Shukar bhejo, which literally means to “send thanks,” or less literally, send thanks to God – is an Urdu phrase that has been uttered to me by my parents and in-laws and by me to myself, my husband and kids – for as long as I can remember.
So this idea of giving thanks has never been harnessed to a single month or a day for me, which goes the same for so many around the world. Still, the Thanksgiving holiday is one I especially love, because although giving thanks is something I hope we can do all the time, a dedicated day filled with traditions of gratitude, family, friends and food is, for the lack of a better description, really, really nice.
Today two of my kids are home, as their Thanksgiving break has commenced. And I am grateful to be working in my pajamas with Amal and Hamza still in their pajamas being lazy around the house. I am grateful their cousins and my sister-in-law are coming over later to fill this house with chaos and love.
I am grateful my kids have grandparents who live with them, teaching them to read the Quran, playing with them, giving them a good balance between the Old School way of living and our fast-paced lifestyle of now. I am thankful of their gentle and loving example of living a good Muslim life, which is so beneficial to my children as well as to me.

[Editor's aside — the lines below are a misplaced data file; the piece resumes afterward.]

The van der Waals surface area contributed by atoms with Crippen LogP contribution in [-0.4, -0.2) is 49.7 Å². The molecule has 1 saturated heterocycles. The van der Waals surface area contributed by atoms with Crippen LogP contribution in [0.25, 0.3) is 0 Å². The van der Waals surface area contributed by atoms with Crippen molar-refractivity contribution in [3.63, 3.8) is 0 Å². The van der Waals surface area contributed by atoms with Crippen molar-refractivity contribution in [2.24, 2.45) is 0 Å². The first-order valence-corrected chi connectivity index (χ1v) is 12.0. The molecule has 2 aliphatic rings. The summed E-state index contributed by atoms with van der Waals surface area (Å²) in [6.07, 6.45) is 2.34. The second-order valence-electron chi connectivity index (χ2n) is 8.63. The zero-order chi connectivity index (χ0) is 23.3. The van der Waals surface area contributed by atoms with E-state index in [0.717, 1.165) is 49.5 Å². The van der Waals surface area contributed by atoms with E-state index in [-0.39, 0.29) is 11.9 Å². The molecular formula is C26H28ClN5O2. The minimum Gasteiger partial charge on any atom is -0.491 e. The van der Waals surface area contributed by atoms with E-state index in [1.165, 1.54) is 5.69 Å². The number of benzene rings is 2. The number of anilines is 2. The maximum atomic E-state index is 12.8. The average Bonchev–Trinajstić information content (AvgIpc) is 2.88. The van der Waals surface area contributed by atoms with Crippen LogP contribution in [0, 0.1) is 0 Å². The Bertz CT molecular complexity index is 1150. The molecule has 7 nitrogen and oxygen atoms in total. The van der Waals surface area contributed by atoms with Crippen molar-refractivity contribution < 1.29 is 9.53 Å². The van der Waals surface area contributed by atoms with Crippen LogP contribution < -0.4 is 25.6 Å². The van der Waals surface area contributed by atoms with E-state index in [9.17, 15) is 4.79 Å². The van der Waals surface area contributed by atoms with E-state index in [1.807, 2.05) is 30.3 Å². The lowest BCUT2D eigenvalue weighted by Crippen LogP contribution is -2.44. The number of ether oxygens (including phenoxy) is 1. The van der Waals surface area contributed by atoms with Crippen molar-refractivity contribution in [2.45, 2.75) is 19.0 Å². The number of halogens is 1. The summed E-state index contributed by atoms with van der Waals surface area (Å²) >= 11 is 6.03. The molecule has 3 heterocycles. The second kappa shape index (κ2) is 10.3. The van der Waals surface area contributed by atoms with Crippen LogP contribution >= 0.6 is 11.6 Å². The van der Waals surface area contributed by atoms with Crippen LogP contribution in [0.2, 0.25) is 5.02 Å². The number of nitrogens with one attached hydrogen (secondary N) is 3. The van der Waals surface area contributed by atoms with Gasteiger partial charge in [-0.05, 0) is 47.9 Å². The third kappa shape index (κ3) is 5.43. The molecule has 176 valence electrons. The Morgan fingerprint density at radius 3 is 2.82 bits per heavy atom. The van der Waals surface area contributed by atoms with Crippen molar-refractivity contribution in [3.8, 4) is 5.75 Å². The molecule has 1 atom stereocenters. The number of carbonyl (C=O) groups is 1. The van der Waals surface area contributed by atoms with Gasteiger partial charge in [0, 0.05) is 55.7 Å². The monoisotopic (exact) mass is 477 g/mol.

I am thankful my husband has a great job that he is good at, where he is making a difference. I love our relationship and his dedication to his family.
On this day, Amal and Hamza are home in vacation mode. Lil D is still at school His vacation starts promptly at 3 p.m. when he gets off that bus. He woke up around 6:15 this morning like he usually does, and by 7:30 he was out the door on the bus on this cold, rainy morning.
I sent him off and then went back into a quiet house, where Amal and Hamza were still sleeping. Lil D – off into the world, unable to speak for himself, working fiercely to navigate a world that struggles to understand him and his needs. A boy untethered to the trappings of this dunya (world), who sees things in ways unique to him.
I want to see things his way. I want to know what he knows. I want to feel what he feels. I want to love as he loves – if just for one day.
I give thanks for you, Lil D. Through you, God is teaching me lessons that I never would’ve learned otherwise. You show me what really matters in life. You teach me patience and strength; how to really appreciate the small, infinitely special moments in life. You teach me to let go when I want to hold on so very badly. And you teach me to hold on when I am about to lose myself to despair. You show me what real self-worth means, how very important compassion is and how to make a difference in this world.
You teach me that everyone has a voice, and we all deserve to be heard. My dear readers, Shukar bhejo.